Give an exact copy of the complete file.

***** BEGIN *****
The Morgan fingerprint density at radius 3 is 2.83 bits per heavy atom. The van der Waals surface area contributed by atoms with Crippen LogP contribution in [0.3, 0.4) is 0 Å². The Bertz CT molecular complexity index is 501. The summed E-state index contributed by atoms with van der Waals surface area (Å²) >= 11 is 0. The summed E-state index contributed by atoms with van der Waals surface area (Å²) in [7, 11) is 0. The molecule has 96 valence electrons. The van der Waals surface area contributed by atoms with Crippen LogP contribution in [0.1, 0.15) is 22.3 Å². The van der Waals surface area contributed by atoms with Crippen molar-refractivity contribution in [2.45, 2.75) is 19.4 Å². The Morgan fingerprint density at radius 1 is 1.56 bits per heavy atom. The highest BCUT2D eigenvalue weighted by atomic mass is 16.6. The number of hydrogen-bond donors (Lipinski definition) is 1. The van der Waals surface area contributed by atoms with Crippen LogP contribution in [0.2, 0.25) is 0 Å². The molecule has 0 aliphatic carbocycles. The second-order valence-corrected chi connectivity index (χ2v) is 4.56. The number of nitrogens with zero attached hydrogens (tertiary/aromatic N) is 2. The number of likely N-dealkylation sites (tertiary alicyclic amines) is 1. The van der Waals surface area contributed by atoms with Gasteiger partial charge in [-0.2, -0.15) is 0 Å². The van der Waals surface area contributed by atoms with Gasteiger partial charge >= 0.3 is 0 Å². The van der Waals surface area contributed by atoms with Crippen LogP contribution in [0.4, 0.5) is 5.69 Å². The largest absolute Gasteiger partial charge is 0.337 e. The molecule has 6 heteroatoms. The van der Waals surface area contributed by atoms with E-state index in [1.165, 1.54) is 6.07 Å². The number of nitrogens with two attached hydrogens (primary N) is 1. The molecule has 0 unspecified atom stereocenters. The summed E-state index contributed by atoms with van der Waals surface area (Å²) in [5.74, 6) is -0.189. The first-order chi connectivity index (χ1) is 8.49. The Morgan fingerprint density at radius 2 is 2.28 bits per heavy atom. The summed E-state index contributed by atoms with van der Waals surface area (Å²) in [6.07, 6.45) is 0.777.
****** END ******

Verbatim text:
The Morgan fingerprint density at radius 3 is 2.83 bits per heavy atom. The van der Waals surface area contributed by atoms with Crippen LogP contribution in [0.3, 0.4) is 0 Å². The Bertz CT molecular complexity index is 501. The summed E-state index contributed by atoms with van der Waals surface area (Å²) >= 11 is 0. The summed E-state index contributed by atoms with van der Waals surface area (Å²) in [7, 11) is 0. The molecule has 96 valence electrons. The van der Waals surface area contributed by atoms with Crippen LogP contribution in [0.1, 0.15) is 22.3 Å². The van der Waals surface area contributed by atoms with Crippen molar-refractivity contribution in [2.45, 2.75) is 19.4 Å². The Morgan fingerprint density at radius 1 is 1.56 bits per heavy atom. The highest BCUT2D eigenvalue weighted by atomic mass is 16.6. The number of hydrogen-bond donors (Lipinski definition) is 1. The van der Waals surface area contributed by atoms with Crippen LogP contribution in [0.2, 0.25) is 0 Å². The molecule has 0 aliphatic carbocycles. The second-order valence-corrected chi connectivity index (χ2v) is 4.56. The number of nitrogens with zero attached hydrogens (tertiary/aromatic N) is 2. The number of likely N-dealkylation sites (tertiary alicyclic amines) is 1. The van der Waals surface area contributed by atoms with Gasteiger partial charge in [-0.2, -0.15) is 0 Å². The van der Waals surface area contributed by atoms with Gasteiger partial charge >= 0.3 is 0 Å². The van der Waals surface area contributed by atoms with Crippen LogP contribution in [0.4, 0.5) is 5.69 Å². The largest absolute Gasteiger partial charge is 0.337 e. The molecule has 6 heteroatoms. The van der Waals surface area contributed by atoms with E-state index in [1.165, 1.54) is 6.07 Å². The number of nitrogens with two attached hydrogens (primary N) is 1. The molecule has 0 unspecified atom stereocenters. The summed E-state index contributed by atoms with van der Waals surface area (Å²) in [5.74, 6) is -0.189. The first-order chi connectivity index (χ1) is 8.49. The Morgan fingerprint density at radius 2 is 2.28 bits per heavy atom. The summed E-state index contributed by atoms with van der Waals surface area (Å²) in [6.07, 6.45) is 0.777.